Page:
Teaser Tuesdays: The Legend of Sleepy Hollow

On Teaser Tuesdays readers are asked to:

  • Grab your current read.
  • Let the book fall open to a random page.
  • Share with us two (2) “teaser” sentences from that page, somewhere between 7 and 12 lines.
  • You also need to share the title of the book that you’re getting your “teaser” from … that way people can have some great book recommendations if they like the teaser you’ve given.

If this was something I planned to submit to directories of book reviews, I’d have to confess that my “current read” really isn’t a book, but a 23-page long short story. But it’s a famous short story, and one most of us never read any more, learning the legend only from movies. Nothing against Johnny Depp’s performance – I own Sleepy Holloy on BluRay, after all, the original is better, moodier, darker, and, well, authentic.

So, for this Teaser Tuesday, which comes during the Halloween week, I offer this excerpt from The Legend of Sleepy Hollow:

The dominant spirit, however, that haunts this enchanted region, and seems to be commander-in-chief of all the powers of the air, is the apparition of a figure on horseback without a head. It is said by some to be the ghost of a Hessian trooper, whose head had been carried away by a cannon-ball, in some nameless battle during the revolutionary war; and who is ever and anon seen by the country folk hurrying along in the gloom of night, as if on the wings of the wind. His haunts are not confined to the valley, but extend at times to the adjacent roads, and especially to the vicinity of a church at no great distance. Indeed, certain of the most authentic historians of those parts, who have been careful in collecting and collating the floating facts concerning this spectre, allege that the body of the trooper, having been buried in the church-yard, the ghost rides forth to the scene of battle in nightly quest of his head; and that the rushing speed with which he sometimes passes along the Hollow, like a midnight blast, is owing to his being belated, and in a hurry to get back to the church-yard before daybreak.

I should add: this is the piece I gave the young man I tutor in English for his assignment this week. He loved it. And you will too, I’m sure.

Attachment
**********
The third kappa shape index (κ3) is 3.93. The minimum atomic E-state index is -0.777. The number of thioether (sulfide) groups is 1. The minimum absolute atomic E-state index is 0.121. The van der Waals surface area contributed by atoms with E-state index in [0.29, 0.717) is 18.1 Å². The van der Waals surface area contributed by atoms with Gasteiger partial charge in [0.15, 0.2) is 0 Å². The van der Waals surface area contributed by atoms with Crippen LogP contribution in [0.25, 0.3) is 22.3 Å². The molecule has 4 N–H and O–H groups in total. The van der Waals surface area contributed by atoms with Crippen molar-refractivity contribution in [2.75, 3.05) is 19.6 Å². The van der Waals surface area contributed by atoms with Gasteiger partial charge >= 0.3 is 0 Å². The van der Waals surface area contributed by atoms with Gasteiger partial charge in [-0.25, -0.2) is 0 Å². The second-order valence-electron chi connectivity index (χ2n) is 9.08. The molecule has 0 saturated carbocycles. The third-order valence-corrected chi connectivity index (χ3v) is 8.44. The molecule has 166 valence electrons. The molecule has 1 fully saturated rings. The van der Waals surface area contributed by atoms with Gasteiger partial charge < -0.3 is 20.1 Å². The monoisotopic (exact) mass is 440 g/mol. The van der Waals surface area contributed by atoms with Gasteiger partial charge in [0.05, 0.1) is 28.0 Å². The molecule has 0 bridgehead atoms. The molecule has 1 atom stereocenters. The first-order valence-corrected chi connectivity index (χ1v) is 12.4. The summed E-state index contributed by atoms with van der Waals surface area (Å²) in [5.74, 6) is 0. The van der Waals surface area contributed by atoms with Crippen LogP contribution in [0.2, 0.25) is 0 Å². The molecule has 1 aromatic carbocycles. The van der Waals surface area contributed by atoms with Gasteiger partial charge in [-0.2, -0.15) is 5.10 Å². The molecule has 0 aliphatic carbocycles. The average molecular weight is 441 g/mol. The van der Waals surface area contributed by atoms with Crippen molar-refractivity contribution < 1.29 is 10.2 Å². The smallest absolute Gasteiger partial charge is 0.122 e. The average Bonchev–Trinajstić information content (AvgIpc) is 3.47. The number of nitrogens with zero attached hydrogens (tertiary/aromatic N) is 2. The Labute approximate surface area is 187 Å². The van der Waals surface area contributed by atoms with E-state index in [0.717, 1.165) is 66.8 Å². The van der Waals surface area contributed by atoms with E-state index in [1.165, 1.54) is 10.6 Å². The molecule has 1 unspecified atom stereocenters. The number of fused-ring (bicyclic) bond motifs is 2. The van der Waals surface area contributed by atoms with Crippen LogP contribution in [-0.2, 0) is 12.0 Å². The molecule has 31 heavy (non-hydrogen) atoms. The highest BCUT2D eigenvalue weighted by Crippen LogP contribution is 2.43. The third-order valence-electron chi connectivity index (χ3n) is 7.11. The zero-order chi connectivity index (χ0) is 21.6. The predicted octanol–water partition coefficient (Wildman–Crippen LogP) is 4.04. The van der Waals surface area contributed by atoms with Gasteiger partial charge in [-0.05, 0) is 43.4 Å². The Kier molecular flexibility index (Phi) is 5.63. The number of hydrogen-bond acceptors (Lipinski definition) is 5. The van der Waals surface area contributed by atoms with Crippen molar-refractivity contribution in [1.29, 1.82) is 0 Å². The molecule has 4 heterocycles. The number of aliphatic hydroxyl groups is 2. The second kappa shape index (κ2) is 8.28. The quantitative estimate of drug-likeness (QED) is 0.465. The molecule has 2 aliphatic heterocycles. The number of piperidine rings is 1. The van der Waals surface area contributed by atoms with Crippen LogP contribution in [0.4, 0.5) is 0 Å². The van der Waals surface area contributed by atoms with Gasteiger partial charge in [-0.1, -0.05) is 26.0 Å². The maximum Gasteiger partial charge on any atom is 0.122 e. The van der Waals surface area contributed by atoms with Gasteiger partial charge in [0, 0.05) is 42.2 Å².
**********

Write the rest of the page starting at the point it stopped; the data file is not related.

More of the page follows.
Lit-Ra-Chur (Booking Through Thursday)

When somebody mentions “literature,” what’s the first thing you think of? (Dickens? Tolstoy? Shakespeare?)

Do you read “literature” (however you define it) for pleasure? Or is it something that you read only when you must?

I’ve been pretty insular lately, so I thought I’d take a break from writing medicare advantage articles to actually participate in a meme. It’s not Thursday, but if you don’t tell, I won’t either.

Literature, at least in my personal lexicon, does include Shakespeare, Dickens and Tolstoy, as well as Melville, Fitzgerald, and Hawthorne, but it also includes the Bronte sisters, Austen, Woolf, Cather, Alcott, and George Sand. Not to mention Dickinson, Emerson, Whitman, Plath and Thoreau. I don’t believe something has to be part of a “great books” program in order to be literature, but there’s a reason the classics are, well, classic.

Staying power is one part of what distinguishes literature from, say, general fiction, but it’s also not the only factor. I believe literature is still being created. Consider the beauty of the language in Memoirs of a Geisha, for example, or the works of A. S. Byatt.

As to what I read for pleasure. I read a bit of everything. I like the classics. Curling up with Wuthering Heights or Jane Eyre on a dismal weekend evening is just as restful as breezing through a couple of Star Trek novels, and the latter are often just as provocative as any of the works I studied in school.

As I write this, I’m in the middle of two books – one is the middle novel in a trilogy of Trekfiction, the other is the latest in the Kushiel’s Legacy series by Jacqueline, and I’m about to begin reading Pride and Prejudice.

As a writer, I learn from everything I read. Not just the stuff that we used to write essays about.